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This eBook from the Gutenberg Project consists of approximately 175 pages of information about Early Britain.

ANGLO-SAXON BRITAIN.

BY

Grant Allen, B.A.

PUBLISHED UNDER THE DIRECTION OF THE COMMITTEE OF GENERAL LITERATURE AND EDUCATION APPOINTED BY THE SOCIETY FOR PROMOTING CHRISTIAN KNOWLEDGE.

London: 
Society for promoting Christian knowledge,
Northumberland Avenue, Charing cross, S.W.;
43, Queen Victoria street, E.C.; 48, Piccadilly, W.;
And 135, north street, Brighton.

New York:  E. & J.B.  Young & co.

PREFACE.

This little book is an attempt to give a brief sketch of Britain under the early English conquerors, rather from the social than from the political point of view.  For that purpose not much has been said about the doings of kings and statesmen; but attention has been mainly directed towards the less obvious evidence afforded us by existing monuments as to the life and mode of thought of the people themselves.  The principal object throughout has been to estimate the importance of those elements in modern British life which are chiefly due to purely English or Low-Dutch influences.

The original authorities most largely consulted have been, first and above all, the “English Chronicle,” and to an almost equal extent, Baeda’s “Ecclesiastical History.”  These have been supplemented, where necessary, by Florence of Worcester and the other Latin writers of later date.  I have not thought it needful, however, to repeat any of the gossiping stories from William of Malmesbury, Henry of Huntingdon, and their compeers, which make up the bulk of our early history as told in most modern books.  Still less have I paid any attention to the romances of Geoffrey of Monmouth.  Gildas, Nennius, and the other Welsh tracts have been sparingly employed, and always with a reference by name.  Asser has been used with caution, where his information seems to be really contemporary.  I have also derived some occasional hints from the old British bards, from Beowulf, from the laws, and from the charters in the “Codex Diplomaticus.”  These written documents have been helped out by some personal study of the actual early English relics preserved in various museums, and by the indirect evidence of local nomenclature.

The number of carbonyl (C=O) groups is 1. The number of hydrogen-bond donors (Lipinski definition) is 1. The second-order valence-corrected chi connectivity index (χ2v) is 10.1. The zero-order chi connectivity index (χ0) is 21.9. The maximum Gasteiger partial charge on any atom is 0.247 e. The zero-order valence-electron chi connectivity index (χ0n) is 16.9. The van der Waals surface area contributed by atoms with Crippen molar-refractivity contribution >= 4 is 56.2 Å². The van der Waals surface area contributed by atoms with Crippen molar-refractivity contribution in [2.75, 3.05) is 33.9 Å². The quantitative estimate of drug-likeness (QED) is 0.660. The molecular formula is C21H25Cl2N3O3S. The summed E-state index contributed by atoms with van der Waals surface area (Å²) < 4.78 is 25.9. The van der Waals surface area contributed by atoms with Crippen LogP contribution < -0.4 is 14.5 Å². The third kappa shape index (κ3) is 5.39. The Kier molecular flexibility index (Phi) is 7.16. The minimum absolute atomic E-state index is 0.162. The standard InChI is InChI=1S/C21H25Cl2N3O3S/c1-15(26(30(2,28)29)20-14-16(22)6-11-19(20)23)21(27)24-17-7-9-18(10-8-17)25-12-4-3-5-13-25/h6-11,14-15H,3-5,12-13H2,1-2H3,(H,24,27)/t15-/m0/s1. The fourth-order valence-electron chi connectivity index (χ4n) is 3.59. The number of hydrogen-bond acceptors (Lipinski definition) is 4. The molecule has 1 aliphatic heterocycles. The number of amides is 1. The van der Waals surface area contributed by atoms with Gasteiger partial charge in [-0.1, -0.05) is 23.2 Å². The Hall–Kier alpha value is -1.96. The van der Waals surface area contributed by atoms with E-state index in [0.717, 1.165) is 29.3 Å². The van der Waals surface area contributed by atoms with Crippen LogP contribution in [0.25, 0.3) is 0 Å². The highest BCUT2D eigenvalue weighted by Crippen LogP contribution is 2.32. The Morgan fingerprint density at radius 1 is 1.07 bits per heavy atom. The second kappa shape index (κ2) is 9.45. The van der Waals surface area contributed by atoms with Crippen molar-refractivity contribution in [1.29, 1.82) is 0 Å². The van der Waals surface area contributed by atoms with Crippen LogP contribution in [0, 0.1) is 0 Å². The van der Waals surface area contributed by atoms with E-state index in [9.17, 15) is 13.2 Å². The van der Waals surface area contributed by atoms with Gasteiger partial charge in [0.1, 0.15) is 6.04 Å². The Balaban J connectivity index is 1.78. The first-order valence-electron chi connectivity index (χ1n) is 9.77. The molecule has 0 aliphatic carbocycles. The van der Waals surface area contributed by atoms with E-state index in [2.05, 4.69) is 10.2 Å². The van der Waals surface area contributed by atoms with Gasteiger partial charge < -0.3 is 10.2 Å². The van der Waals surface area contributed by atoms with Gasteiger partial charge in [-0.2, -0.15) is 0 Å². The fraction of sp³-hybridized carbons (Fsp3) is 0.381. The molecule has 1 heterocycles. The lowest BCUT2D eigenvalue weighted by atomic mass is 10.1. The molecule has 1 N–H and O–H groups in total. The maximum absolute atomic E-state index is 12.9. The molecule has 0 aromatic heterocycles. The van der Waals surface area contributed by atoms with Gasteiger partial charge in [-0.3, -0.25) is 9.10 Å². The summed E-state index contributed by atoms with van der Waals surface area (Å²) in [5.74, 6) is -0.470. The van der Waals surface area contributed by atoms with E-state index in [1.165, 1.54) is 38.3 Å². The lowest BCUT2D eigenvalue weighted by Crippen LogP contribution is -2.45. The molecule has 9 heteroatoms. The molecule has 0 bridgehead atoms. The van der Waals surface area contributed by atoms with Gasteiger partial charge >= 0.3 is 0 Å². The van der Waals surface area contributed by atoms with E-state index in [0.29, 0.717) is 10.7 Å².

Among modern books, I owe my acknowledgments in the first and highest degree to Dr. E.A.  Freeman, from whose great and just authority, however, I have occasionally ventured to differ in some minor matters.  Next, my acknowledgments are due to Canon Stubbs, to Mr. Kemble, and to Mr. J.R.  Green.  Dr. Guest’s valuable papers in the Transactions of the Archaeological Institute have supplied many useful suggestions.  To Lappenberg and Sir Francis Palgrave I am also indebted

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